by Anastasia Karpova Tinari
In Carlos Bunga’s Under the Skin, a colonnade of cardboard scaffolding fills and divides the high vaulted interior architecture of Theaster Gates’ newly-renovated Stony Island Arts Bank building. The Spain-based artist uses humble materials like cardboard and tape to create architectonic installations, in which the construction and deconstruction of the work often becomes a performative part of the installation. In the Bank, Bunga responds to the building’s classical columns and its time-weathered interior aesthetic, the cardboard’s impermanence and temporality contrasting the structure’s solidity and grandiosity.
Originally built as Stony Island Trust & Savings in 1923, the 20,000 square foot neoclassical building was designed by William Gibbons Uffendell as a temple, with a large central nave, two side aisles, and Doric column facade. After Stony Island failed, Southmoore State Bank and Guaranty Bank & Trust occupied the space, but since the 1980s it stood abandoned, a last testament of a bygone era of Stony Island as a center of life and commerce. The edifice bore witness to cultural transitions from the Roaring 20s, the Great Depression, the Chicago race riots and beyond. It stood firm as the South Side economy crumbled and neighboring buildings fell away; the Bank itself was on the brink of demolition before Theaster Gates famously bought it for $1 from the city to renovate it as a cultural depository.[i] Bunga’s retransformation is an appropriate first exhibition, delicately balancing the context of the space while referencing its dual aesthetic through the forms he uses: classical colonnade and apse, as well as contemporary building scaffolding.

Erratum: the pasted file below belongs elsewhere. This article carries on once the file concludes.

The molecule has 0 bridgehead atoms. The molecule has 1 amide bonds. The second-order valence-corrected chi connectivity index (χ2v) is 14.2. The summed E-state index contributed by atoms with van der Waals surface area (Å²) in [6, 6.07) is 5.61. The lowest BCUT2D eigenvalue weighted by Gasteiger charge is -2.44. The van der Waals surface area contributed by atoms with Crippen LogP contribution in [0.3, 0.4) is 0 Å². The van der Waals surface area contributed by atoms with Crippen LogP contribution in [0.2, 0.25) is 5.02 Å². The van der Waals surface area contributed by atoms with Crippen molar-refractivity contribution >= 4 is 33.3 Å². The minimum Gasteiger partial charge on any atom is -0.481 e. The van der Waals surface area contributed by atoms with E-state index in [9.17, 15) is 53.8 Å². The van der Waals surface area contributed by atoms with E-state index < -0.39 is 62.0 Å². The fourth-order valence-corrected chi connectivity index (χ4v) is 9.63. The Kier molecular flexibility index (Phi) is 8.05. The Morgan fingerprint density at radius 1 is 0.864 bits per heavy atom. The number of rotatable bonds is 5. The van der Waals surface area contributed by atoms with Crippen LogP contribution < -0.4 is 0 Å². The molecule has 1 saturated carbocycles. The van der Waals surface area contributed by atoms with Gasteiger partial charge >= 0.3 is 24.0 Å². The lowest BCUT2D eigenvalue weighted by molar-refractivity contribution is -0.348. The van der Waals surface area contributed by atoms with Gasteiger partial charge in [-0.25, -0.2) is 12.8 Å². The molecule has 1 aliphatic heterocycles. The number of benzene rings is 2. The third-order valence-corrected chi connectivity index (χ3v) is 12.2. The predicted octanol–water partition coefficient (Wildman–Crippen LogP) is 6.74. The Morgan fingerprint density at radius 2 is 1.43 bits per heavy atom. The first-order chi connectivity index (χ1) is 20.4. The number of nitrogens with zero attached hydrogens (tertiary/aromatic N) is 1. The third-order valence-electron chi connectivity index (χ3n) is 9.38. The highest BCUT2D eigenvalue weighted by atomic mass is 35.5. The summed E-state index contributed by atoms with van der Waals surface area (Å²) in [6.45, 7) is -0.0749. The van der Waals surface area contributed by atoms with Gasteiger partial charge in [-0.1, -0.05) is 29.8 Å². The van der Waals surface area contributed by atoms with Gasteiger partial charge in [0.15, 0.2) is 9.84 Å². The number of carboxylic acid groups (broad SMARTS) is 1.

In his previous architecturally responsive installations, Bunga has covered or carved out white wall spaces in major international museums and galleries. Stony Island’s architecture is more imposing. During the restoration, Theaster Gates preserved the material history of the building and left exposed cracked molding and paint blistering off dilapidated walls. The interior of the Bank feels more like Venice than South Side Chicago. In response, Bunga painted his structure a crumbling white and left the interior as raw cardboard. Three additional pieces provide a glimpse into Bunga’s broader practice: a long straight cardboard sliver that stretches along an entire side aisle so crisply as to appear incised into the wall; a smaller yellow square wall piece that points to Bunga’s foundation as a painter; and a projection of worn surfaces, reminiscent of Gordon Matta-Clark’s anarchitecture and WallsPapers project.
Co-presented with the Chicago Architecture Biennial, Under the Skin is not only the inaugural exhibition in the Rebuild Foundations’s Bank, but also Bunga’s first solo exhibition in Chicago. Rebuild intends to activate the Bank’s side galleries for continued exhibitions, including those by resident artists and curators invited to mine the bank’s cultural resources, so far including the library of founder of Ebony and Jet magazines John H. Johnson, DJ Frankie Knuckles’ record collection, racist collectibles purchased by Ana J. Williams to remove them from circulation, and glass slide collections from the University of Chicago and Art Institute of Chicago.
Theaster Gates catapulted into international art world success for his South Side redevelopment projects; meanwhile, the community’s response seemed more hesitant.[ii] The Arts Bank is the first of Gates’ projects with regular open hours and hopes to draw the community in, even though the exhibition and residency program will continue to be global. Under the Skin creates conversations between old and new, construction and deconstruction. When the exhibition closes on January 3, Bunga will return to perform a demolition. The Stony Island Arts Bank will continue onto its new chapter as a cultural, rather than fiduciary, depository. Fulfilling its mission as a “space for neighborhood residents to preserve, access, reimagine, and share their heritage – and a destination for artists, scholars, curators, and collectors to research and engage with South Side history,” the bank itself is a “skin” for people to deposit another type of currency: that of ideas.
Anastasia Karpova Tinari is a writer, independent curator, and Associate Director at Rhona Hoffman Gallery.